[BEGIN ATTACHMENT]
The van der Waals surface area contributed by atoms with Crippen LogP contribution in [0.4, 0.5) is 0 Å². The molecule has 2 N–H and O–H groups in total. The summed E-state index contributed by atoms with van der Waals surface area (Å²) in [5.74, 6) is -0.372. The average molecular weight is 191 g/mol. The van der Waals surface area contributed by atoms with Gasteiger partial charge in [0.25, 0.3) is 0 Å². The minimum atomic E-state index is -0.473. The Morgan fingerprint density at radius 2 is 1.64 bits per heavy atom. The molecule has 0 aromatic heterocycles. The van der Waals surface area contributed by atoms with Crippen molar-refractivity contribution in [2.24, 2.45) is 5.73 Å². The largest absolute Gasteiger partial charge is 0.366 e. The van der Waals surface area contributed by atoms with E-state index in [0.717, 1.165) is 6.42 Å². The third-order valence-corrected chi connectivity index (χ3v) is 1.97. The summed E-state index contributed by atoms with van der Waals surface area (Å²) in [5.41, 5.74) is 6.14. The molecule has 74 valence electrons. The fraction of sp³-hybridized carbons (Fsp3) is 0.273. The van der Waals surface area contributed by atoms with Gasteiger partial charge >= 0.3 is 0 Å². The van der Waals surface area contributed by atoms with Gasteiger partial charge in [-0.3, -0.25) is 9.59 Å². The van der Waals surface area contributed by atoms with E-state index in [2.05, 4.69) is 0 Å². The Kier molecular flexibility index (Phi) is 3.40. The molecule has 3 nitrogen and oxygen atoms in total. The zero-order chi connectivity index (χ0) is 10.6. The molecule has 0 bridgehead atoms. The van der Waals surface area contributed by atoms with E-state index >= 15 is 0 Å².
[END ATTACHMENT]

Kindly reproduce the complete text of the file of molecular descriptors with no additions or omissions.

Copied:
The van der Waals surface area contributed by atoms with Crippen LogP contribution in [0.4, 0.5) is 0 Å². The molecule has 2 N–H and O–H groups in total. The summed E-state index contributed by atoms with van der Waals surface area (Å²) in [5.74, 6) is -0.372. The average molecular weight is 191 g/mol. The van der Waals surface area contributed by atoms with Gasteiger partial charge in [0.25, 0.3) is 0 Å². The minimum atomic E-state index is -0.473. The Morgan fingerprint density at radius 2 is 1.64 bits per heavy atom. The molecule has 0 aromatic heterocycles. The van der Waals surface area contributed by atoms with Crippen molar-refractivity contribution in [2.24, 2.45) is 5.73 Å². The largest absolute Gasteiger partial charge is 0.366 e. The van der Waals surface area contributed by atoms with E-state index in [0.717, 1.165) is 6.42 Å². The third-order valence-corrected chi connectivity index (χ3v) is 1.97. The summed E-state index contributed by atoms with van der Waals surface area (Å²) in [5.41, 5.74) is 6.14. The molecule has 74 valence electrons. The fraction of sp³-hybridized carbons (Fsp3) is 0.273. The van der Waals surface area contributed by atoms with Gasteiger partial charge >= 0.3 is 0 Å². The van der Waals surface area contributed by atoms with Gasteiger partial charge in [-0.3, -0.25) is 9.59 Å². The van der Waals surface area contributed by atoms with E-state index in [2.05, 4.69) is 0 Å². The Kier molecular flexibility index (Phi) is 3.40. The molecule has 3 nitrogen and oxygen atoms in total. The zero-order chi connectivity index (χ0) is 10.6. The molecule has 0 bridgehead atoms. The van der Waals surface area contributed by atoms with E-state index >= 15 is 0 Å².